Allergen control has become increasingly important for food manufacturers, due in large part to consumer demand for safe foods and federal regulations. There are many techniques in a responsible hazard plan for allergen-free products: reputable sourcing, established cleaning procedures, final transportation of the product, etc.
A mis-step with an undeclared allergen can be devastating to manufacturers and consumers. What is the best way verify that the steps you are taking adequately cover your critical control points?
Allergen test kits are an important data point for any food manufacturer working with allergen-free products or focused on being FALCPA-compliant. Test kits are especially important for production facilities that are using shared lines: the problem of cross contact in mixed line facilities is something that must be watched carefully.
There are several types of tests that are available to manufacturers, and more are in development. Which type of allergen test kits are right for your facility? For this discussion, we’ll be focusing on antibody methods (ELISA and LFD tests), and DNA-based methods (PCR).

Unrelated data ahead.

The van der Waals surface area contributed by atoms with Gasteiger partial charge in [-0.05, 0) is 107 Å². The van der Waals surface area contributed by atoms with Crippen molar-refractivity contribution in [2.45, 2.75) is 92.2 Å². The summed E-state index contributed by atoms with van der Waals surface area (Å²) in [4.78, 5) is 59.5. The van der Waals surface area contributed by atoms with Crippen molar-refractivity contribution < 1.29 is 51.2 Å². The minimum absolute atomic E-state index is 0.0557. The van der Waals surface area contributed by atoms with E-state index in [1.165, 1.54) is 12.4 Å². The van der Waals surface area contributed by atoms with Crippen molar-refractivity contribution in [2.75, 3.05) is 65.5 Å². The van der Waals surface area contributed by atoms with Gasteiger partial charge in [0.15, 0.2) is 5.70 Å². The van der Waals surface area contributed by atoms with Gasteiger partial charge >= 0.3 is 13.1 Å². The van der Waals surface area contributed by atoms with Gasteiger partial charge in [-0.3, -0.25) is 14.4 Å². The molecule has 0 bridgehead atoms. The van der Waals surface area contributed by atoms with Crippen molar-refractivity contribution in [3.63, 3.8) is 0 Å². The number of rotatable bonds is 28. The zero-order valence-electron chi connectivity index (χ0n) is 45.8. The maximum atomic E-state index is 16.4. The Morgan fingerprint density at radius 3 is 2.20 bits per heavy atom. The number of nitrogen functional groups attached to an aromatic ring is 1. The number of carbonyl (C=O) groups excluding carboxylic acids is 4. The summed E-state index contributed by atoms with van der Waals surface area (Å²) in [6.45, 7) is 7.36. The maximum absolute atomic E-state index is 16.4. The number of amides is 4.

Antibody-based methods: Lateral Flow Devices and ELISA
Generally speaking, antibody-based allergen tests fall into two categories: LFDs (lateral flow devices) and ELISA (enzyme-linked immunosorbent assay) tests. Both types of test have a place in hazard control—many companies use both in their quality control plans. But, have you ever wondered what these words actually mean?
Well, let’s start with what the tests have in common:
- an antibody: In gluten testing, for example, that could be G12, R5, Skerritt, etc.
- a sample to test, which could be solid or liquid, and it could come from any point in processing
- an extraction process: the allergen has to be separated from other sample components, so that the antibody can easily find and interact with it
- an extraction solution: almost always, the extraction process involves agitating the sample in a special solution
- something that changes color: teeny-tiny beads in an LFD, and an enzyme-activated substrate in an ELISA
While there are some things the tests have in common, their differences are much more complex.
Lateral Flow Devices
With LFDs, the extracted sample (in solution) is applied to the end of a test strip of some sort. The test strip is essentially a piece of paper, with the antibody and colored beads preloaded at strategic points. The sample, which has been subjected to an extraction process, flows laterally along the strip—laterally!—until it reaches the antibody.
If the antibody finds something to latch onto, the colored beads get activated and a positive test line appears. This is the same process as with a home pregnancy test, which are also lateral flow devices—except of course those antibodies are looking for pregnancy hormones instead of an allergen protein fragment.